The nation’s biggest defense contractors, who employ thousands of people with security clearances, are taking steps to restrict their access to Wikileaks, including one company which is blocking employees from accessing any website, including news stories, with “wikileaks” in the URL.
An employee of one major defense contractor told TPM that she wanted to read our report on the Library of Congress blocking access to WikiLeaks, but was unable to do so because the company blocked the webpage.
“I’ve clicked on a lot of headlines on many different news sites and any link that includes the dreaded letter sequence ends up displaying the company’s ‘Access Denied’ page,” the employee wrote.
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When a website with “wikileaks” in the URL pops up, this message is displayed:
We block web sites which contain inappropriate content, those that contain malicious code, and those that provide services that may be unsafe to the company network and or its resources.
The company’s server also crosses out links which are not accessible because they mention Wikileaks. As an example, the employee sent along a screengrab of what the Daily Beast looks like on a company computer:
The defense contractor’s position towards websites puts them out further than the military itself, which has only blocked access to specific URL addresses so far. A source close to the defense information agency told TPM that WikiLeaks.org (which has been offline for everyone) is blocked under the “INOSC East Global Block.” One mirror site, http://mirror.wikileaks.info is blocked as under the category of “Political/Activist Groups,” while another at http://220.127.116.11/ just wouldn’t load.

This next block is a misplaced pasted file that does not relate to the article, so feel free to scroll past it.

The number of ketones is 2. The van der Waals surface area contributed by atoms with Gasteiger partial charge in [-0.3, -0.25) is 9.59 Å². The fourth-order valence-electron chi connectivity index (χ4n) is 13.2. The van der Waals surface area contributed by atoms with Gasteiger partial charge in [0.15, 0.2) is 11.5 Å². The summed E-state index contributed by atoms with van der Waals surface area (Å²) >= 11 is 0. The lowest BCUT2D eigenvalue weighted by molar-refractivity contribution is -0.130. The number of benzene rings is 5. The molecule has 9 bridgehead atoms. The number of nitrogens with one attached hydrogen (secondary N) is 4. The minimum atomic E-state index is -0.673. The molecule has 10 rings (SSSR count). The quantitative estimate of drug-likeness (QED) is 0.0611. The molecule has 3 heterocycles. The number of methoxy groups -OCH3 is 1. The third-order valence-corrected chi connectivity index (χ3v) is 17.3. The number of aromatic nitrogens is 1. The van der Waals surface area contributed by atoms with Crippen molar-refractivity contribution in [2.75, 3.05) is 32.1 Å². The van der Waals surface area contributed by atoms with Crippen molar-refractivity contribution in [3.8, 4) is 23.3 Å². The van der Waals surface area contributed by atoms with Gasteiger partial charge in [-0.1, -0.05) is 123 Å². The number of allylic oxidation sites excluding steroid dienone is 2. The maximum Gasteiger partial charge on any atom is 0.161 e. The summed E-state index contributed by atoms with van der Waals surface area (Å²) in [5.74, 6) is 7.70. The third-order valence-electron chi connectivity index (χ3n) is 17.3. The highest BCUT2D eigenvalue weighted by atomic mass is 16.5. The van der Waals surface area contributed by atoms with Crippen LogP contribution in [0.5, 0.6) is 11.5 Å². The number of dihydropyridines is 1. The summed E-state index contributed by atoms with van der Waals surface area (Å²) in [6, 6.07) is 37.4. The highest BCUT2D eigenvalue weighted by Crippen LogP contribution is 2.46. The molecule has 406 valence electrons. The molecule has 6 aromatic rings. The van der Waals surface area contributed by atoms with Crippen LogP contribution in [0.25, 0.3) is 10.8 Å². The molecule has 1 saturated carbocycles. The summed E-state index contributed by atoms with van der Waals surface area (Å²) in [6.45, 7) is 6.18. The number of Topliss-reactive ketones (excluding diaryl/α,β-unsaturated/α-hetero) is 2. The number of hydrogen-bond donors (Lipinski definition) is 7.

As TPM first reported today, the White House has requested that federal agencies bar their employees from looking at WikiLeaks and its leaked diplomatic cables.
“Wikileaks has been blocked for all Boeing employees for several months. We proactively block a number of sites that we’ve determined pose unwise risks to the company and our employees,” said spokesman Todd Blecher.
Blecher said he couldn’t cite the exact month the block was put in place, and said he wouldn’t comment on any guidance the company received from the government.
“I will say that as a government contractor we know our responsibility to protect against employees inadvertently handling information that the government considers to be classified or otherwise controlled,” Blecher said.